5 Tips to Restart Your Yoga Practice

This entry was posted on Dec 31, 2021 by Charlotte Bell.
Home Yoga Practice

Have you fallen away from your yoga practice? It happens to almost everyone. We get busier. Our schedules shift and we can’t make it to our favorite class. Our favorite teacher moves on. A studio closes. We get injured or sick. Sometimes we feel we’ve hit a plateau and it’s no longer as inspiring. Just because you’ve taken a break doesn’t mean you can’t restart your yoga practice.

But how do you get back into the flow of regular practice? Read on. Here are some tips for finding the inspiration to restart your yoga practice:

Let Go of Guilt

Few things are less helpful for inspiring you to restart your yoga practice than feeling guilty that you stopped in the first place. Most of us don’t have the luxury of having our lives revolve around yoga practice. There are times when it’s appropriate to focus elsewhere. Our practice, like our lives, will naturally ebb and flow. So approach your practice with curiosity and interest rather than with guilt about the past.

Reflect on Why You Love Yoga

What is it that caused you to practice yoga in the first place? What makes you want to restart your yoga practice? Reflect on this as you prepare to restart your practice, and take a few minutes after Savasana (Relaxation Pose) to savor the moment.

Set Your Intention

Intention is powerful. Every action we take starts with an intention. We may not always be aware of our intentions, but they are the impetus behind whatever we choose to do. As you reflect on why you want to restart your yoga practice, set an intention to follow through. Identify a specific intention for how you’d like your practice to look. For example, resolve to practice every day for 10 minutes a day (or whatever amount of time works for you). If you plan to practice at home, set a time and stick to it. Or resolve to attend one or two classes each week. It doesn’t matter what you decide, but make sure it is doable, given your schedule and other responsibilities.

Restart Your Yoga Practice with Care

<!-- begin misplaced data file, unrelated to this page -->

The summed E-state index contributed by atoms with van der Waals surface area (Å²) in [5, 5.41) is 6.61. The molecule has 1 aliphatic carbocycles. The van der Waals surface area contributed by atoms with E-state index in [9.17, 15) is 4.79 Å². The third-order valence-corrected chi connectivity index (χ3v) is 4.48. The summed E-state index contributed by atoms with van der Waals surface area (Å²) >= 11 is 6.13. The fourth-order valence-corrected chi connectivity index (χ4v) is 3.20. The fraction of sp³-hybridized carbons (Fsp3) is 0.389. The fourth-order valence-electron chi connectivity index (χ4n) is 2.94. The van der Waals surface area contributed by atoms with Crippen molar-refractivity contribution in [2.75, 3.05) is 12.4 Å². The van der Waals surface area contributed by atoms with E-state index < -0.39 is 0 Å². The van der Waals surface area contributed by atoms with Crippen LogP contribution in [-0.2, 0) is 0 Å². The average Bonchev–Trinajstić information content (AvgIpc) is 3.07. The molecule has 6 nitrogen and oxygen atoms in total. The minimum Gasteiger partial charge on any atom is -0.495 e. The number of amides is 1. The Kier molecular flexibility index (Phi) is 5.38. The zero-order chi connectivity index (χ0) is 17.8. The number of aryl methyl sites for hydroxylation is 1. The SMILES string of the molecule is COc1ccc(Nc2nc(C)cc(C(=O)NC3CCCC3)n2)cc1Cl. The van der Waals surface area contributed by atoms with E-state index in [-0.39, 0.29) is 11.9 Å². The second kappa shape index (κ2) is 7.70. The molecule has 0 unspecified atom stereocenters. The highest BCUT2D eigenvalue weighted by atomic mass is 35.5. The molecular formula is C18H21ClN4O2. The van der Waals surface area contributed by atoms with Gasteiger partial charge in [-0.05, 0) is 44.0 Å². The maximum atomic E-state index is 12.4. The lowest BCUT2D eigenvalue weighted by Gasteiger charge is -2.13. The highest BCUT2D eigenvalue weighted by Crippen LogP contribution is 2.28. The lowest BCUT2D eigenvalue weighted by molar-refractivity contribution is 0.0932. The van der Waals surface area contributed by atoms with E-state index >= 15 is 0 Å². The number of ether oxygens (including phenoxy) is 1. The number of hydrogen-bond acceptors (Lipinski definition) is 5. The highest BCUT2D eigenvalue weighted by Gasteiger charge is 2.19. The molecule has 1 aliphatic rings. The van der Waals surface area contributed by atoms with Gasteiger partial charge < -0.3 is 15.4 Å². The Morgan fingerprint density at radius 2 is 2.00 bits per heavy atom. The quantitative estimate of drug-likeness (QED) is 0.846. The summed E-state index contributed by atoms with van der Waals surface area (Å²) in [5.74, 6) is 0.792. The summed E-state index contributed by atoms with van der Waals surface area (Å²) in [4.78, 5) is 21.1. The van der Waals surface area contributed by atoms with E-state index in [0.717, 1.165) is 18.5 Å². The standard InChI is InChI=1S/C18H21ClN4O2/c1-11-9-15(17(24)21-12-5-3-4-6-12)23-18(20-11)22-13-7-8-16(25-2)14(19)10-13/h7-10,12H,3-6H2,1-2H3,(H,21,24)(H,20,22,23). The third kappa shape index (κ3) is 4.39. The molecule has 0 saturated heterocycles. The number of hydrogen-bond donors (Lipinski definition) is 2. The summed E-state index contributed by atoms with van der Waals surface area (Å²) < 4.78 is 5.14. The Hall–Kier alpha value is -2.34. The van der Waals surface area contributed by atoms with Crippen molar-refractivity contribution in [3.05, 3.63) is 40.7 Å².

If you’ve taken a significant break, your body-mind may not be ready for the practice you were once accustomed to. There’s nothing that can dampen your inspiration quite like getting injured in your yoga practice. It’s common to feel pressure to practice whatever a teacher suggests when you’re in a class. This can lead to practicing things that your body may not be ready for. So you might want to start with a slow, gentle home practice for a week or two before you go to a class. Practice a few poses, or a slow flow vinyasa—10 to 20 minutes’ worth to start—to allow your body-mind to ease back into practice.

Make It Easy to Restart Your Yoga Practice

If you’re planning on practicing at home, have your yoga props easily accessible. For example, you can stash your yoga mat, yoga block, bolster, etc., in a corner of your practice room so that they’re easy to pull out when you want to practice. If you’re planning on going to a studio, you might want to start in familiar territory. Go to a studio that’s easily accessible and where you’ve enjoyed practicing in the past. Once your practice is back on track, feel free to branch out and learn from other teachers at other locations.

Savor Your Practice

In the times when I’ve taken a hiatus from practice, the thing that inspired me most was how I felt after that first time back on the mat. Re-experiencing that quiet sense of ease and calm is all it took for me to make a new commitment. Simply stepping onto the mat and experiencing the joy of yoga may be all the inspiration you need to restart your yoga practice.

About Charlotte Bell
Charlotte Bell discovered yoga in 1982 and began teaching in 1986. Charlotte is the author of Mindful Yoga, Mindful Life: A Guide for Everyday Practice and Yoga for Meditators, both published by Rodmell Press. Her third book is titled Hip-Healthy Asana: The Yoga Practitioner’s Guide to Protecting the Hips and Avoiding SI Joint Pain (Shambhala Publications). She writes a monthly column for CATALYST Magazine and serves as editor for Yoga U Online. Charlotte is a founding board member for GreenTREE Yoga, a non-profit that brings yoga to underserved populations. A lifelong musician, Charlotte plays oboe and English horn in the Salt Lake Symphony and folk sextet Red Rock Rondo, whose DVD won two Emmy awards in 2010.

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